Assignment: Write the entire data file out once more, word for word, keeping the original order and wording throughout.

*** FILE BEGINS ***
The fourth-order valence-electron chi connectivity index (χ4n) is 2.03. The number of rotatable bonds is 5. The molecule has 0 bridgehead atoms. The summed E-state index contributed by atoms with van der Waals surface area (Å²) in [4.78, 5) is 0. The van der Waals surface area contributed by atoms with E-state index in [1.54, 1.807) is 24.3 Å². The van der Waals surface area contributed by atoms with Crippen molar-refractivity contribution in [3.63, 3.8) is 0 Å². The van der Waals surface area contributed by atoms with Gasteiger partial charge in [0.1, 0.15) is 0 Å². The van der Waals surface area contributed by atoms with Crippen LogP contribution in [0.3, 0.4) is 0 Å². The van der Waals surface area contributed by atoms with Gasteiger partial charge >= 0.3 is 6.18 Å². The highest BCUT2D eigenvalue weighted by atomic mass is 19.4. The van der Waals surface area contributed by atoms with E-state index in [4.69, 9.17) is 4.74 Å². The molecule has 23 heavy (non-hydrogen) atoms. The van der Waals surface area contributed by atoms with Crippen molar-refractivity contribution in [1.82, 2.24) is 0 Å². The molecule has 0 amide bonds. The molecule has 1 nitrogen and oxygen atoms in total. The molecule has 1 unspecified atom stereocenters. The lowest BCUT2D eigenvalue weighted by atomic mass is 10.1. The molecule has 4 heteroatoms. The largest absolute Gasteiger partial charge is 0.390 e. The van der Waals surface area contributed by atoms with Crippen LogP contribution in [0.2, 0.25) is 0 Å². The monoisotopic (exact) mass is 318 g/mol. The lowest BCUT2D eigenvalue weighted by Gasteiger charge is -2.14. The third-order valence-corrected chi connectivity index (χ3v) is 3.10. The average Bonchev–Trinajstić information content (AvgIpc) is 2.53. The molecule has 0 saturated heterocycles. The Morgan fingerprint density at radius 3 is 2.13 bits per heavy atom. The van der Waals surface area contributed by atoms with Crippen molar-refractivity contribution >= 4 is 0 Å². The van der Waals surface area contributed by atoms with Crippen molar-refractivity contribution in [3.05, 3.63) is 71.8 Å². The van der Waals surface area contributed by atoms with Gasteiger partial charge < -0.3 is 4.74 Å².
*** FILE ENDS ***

The fourth-order valence-electron chi connectivity index (χ4n) is 2.03. The number of rotatable bonds is 5. The molecule has 0 bridgehead atoms. The summed E-state index contributed by atoms with van der Waals surface area (Å²) in [4.78, 5) is 0. The van der Waals surface area contributed by atoms with E-state index in [1.54, 1.807) is 24.3 Å². The van der Waals surface area contributed by atoms with Crippen molar-refractivity contribution in [3.63, 3.8) is 0 Å². The van der Waals surface area contributed by atoms with Gasteiger partial charge in [0.1, 0.15) is 0 Å². The van der Waals surface area contributed by atoms with Crippen LogP contribution in [0.3, 0.4) is 0 Å². The van der Waals surface area contributed by atoms with Gasteiger partial charge >= 0.3 is 6.18 Å². The highest BCUT2D eigenvalue weighted by atomic mass is 19.4. The van der Waals surface area contributed by atoms with E-state index in [4.69, 9.17) is 4.74 Å². The molecule has 23 heavy (non-hydrogen) atoms. The van der Waals surface area contributed by atoms with Crippen molar-refractivity contribution in [1.82, 2.24) is 0 Å². The molecule has 0 amide bonds. The molecule has 1 nitrogen and oxygen atoms in total. The molecule has 1 unspecified atom stereocenters. The lowest BCUT2D eigenvalue weighted by atomic mass is 10.1. The molecule has 4 heteroatoms. The largest absolute Gasteiger partial charge is 0.390 e. The van der Waals surface area contributed by atoms with Crippen LogP contribution in [0.2, 0.25) is 0 Å². The monoisotopic (exact) mass is 318 g/mol. The lowest BCUT2D eigenvalue weighted by Gasteiger charge is -2.14. The third-order valence-corrected chi connectivity index (χ3v) is 3.10. The average Bonchev–Trinajstić information content (AvgIpc) is 2.53. The molecule has 0 saturated heterocycles. The Morgan fingerprint density at radius 3 is 2.13 bits per heavy atom. The van der Waals surface area contributed by atoms with Crippen molar-refractivity contribution >= 4 is 0 Å². The van der Waals surface area contributed by atoms with Crippen molar-refractivity contribution in [3.05, 3.63) is 71.8 Å². The van der Waals surface area contributed by atoms with Gasteiger partial charge < -0.3 is 4.74 Å².